Timesheet projects need to determine the elapsed time between and start and end times, or determine how many hours are overtime.Before you can take advantage of some of the more power date and time formulas, you have to understand how Excel stores dates and times.
don’t ask me why it’s backwards for this type of information…
I don’t have a clue.)Maybe you have data that increases by 5’s or decreases by 2’s…
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Regardless of how you have formatted a cell to display a date or time, Excel always internally stores dates And times the same way. For example, the date 19-Jan-2000 is stored as 36,544, since 36,544 days have passed since 1900-Jan-0. It should be noted that the number 0 does not represent 1899-Dec-31. If you use the Actually, this number is one greater than the actual number of days. Excel works this way because it was truly a bug in Lotus 123.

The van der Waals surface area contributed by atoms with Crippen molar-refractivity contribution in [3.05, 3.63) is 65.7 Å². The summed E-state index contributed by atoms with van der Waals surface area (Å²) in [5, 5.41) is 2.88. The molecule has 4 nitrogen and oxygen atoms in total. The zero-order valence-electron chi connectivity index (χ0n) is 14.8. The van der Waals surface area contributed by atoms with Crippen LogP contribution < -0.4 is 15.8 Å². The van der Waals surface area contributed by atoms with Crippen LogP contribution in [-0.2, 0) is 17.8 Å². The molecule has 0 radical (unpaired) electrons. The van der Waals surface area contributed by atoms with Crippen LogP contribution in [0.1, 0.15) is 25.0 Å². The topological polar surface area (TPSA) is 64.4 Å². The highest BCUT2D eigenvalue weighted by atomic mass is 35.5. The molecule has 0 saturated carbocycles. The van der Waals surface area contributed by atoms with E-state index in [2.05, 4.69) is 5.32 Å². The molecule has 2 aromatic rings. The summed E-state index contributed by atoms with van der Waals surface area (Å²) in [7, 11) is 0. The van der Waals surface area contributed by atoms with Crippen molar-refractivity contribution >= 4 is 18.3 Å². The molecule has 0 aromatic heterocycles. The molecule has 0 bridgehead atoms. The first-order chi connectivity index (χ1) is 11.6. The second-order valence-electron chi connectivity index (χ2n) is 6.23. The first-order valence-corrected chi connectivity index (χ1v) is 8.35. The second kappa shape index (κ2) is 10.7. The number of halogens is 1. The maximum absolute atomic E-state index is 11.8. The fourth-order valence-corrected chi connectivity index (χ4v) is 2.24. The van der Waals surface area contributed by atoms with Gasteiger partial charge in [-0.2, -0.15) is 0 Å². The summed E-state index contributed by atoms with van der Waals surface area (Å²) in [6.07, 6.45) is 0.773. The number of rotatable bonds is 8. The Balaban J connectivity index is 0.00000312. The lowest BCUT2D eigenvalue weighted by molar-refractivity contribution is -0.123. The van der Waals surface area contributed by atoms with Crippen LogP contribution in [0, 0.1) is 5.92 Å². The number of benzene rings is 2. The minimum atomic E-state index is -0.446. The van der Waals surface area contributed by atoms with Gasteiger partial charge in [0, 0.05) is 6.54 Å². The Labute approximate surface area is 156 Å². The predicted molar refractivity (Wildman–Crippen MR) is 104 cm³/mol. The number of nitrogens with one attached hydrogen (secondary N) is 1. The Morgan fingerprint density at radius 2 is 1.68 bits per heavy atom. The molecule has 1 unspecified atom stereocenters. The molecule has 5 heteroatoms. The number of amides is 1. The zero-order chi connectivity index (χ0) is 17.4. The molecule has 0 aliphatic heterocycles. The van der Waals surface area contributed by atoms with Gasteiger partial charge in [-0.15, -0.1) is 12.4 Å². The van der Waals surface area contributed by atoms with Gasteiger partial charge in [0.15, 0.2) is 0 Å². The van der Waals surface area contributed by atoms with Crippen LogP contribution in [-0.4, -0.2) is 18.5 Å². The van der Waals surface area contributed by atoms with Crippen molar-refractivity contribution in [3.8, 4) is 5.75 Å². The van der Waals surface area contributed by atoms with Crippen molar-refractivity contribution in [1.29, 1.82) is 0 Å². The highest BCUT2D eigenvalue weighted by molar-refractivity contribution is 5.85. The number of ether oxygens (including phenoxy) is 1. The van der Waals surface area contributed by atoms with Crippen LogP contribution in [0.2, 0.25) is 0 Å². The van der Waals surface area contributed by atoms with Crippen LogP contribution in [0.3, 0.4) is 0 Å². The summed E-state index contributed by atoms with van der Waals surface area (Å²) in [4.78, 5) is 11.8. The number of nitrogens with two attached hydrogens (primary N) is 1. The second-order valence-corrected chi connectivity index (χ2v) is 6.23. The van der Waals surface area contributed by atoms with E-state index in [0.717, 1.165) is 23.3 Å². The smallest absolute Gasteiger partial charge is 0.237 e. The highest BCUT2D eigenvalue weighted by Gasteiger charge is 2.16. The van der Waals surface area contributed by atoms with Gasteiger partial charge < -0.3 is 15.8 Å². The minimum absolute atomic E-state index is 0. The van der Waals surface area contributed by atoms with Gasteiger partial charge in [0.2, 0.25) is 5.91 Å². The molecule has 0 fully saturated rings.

This is because Excel behaves as if the date 1900-Feb-29 existed. The year 1900 was not a leap year (the year 2000 is a leap year). When Excel was introduced, 123 has nearly the entire market for spreadsheet software.
For example, 3PM on 19-Jan-2000 is stored internally as 36544.625.
When you enter a time without a value, such as entering into a cell, the date portion is a zero.
or you could need every 3 days for a period of time…
whatever pattern it is that you need the question is still there.
In Windows98 and Windows2000, you can specify the cutoff year, from the Regional Setting control in the Windows Control Panel.